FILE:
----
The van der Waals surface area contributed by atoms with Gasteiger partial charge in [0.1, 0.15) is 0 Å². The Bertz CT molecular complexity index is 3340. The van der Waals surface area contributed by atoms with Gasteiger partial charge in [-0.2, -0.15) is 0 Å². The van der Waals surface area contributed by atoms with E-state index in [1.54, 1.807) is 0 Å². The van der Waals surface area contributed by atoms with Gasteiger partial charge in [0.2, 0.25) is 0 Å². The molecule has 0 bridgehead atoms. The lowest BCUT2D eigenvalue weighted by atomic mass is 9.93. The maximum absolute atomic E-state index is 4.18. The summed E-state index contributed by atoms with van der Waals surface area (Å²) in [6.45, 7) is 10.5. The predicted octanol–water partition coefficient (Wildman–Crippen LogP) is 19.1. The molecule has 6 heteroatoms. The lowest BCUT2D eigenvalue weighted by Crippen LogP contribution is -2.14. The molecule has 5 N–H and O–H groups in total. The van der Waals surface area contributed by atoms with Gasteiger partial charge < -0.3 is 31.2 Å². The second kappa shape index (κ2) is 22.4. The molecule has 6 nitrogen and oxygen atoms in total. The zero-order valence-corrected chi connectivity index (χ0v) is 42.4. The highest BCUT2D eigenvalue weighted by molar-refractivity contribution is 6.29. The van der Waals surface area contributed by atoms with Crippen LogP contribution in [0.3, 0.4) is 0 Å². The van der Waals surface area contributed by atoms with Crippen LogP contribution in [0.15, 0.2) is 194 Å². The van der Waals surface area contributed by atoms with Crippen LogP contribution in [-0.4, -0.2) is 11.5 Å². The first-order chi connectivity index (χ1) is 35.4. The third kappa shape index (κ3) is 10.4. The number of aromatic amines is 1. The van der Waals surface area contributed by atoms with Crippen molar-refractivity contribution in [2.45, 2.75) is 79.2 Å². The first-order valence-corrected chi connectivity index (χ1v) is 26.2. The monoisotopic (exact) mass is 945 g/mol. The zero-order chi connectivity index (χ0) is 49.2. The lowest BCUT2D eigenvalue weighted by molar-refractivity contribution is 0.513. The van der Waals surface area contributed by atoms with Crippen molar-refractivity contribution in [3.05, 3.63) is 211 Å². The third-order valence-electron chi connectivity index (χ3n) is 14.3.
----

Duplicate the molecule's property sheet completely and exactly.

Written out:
The van der Waals surface area contributed by atoms with Gasteiger partial charge in [0.1, 0.15) is 0 Å². The Bertz CT molecular complexity index is 3340. The van der Waals surface area contributed by atoms with Gasteiger partial charge in [-0.2, -0.15) is 0 Å². The van der Waals surface area contributed by atoms with E-state index in [1.54, 1.807) is 0 Å². The van der Waals surface area contributed by atoms with Gasteiger partial charge in [0.2, 0.25) is 0 Å². The molecule has 0 bridgehead atoms. The lowest BCUT2D eigenvalue weighted by atomic mass is 9.93. The maximum absolute atomic E-state index is 4.18. The summed E-state index contributed by atoms with van der Waals surface area (Å²) in [6.45, 7) is 10.5. The predicted octanol–water partition coefficient (Wildman–Crippen LogP) is 19.1. The molecule has 6 heteroatoms. The lowest BCUT2D eigenvalue weighted by Crippen LogP contribution is -2.14. The molecule has 5 N–H and O–H groups in total. The van der Waals surface area contributed by atoms with Gasteiger partial charge < -0.3 is 31.2 Å². The second kappa shape index (κ2) is 22.4. The molecule has 6 nitrogen and oxygen atoms in total. The zero-order valence-corrected chi connectivity index (χ0v) is 42.4. The highest BCUT2D eigenvalue weighted by molar-refractivity contribution is 6.29. The van der Waals surface area contributed by atoms with Crippen LogP contribution in [0.3, 0.4) is 0 Å². The van der Waals surface area contributed by atoms with Crippen LogP contribution in [0.15, 0.2) is 194 Å². The van der Waals surface area contributed by atoms with Crippen LogP contribution in [-0.4, -0.2) is 11.5 Å². The first-order chi connectivity index (χ1) is 35.4. The third kappa shape index (κ3) is 10.4. The number of aromatic amines is 1. The van der Waals surface area contributed by atoms with Crippen molar-refractivity contribution in [2.45, 2.75) is 79.2 Å². The first-order valence-corrected chi connectivity index (χ1v) is 26.2. The monoisotopic (exact) mass is 945 g/mol. The zero-order chi connectivity index (χ0) is 49.2. The lowest BCUT2D eigenvalue weighted by molar-refractivity contribution is 0.513. The van der Waals surface area contributed by atoms with Crippen molar-refractivity contribution in [3.05, 3.63) is 211 Å². The third-order valence-electron chi connectivity index (χ3n) is 14.3.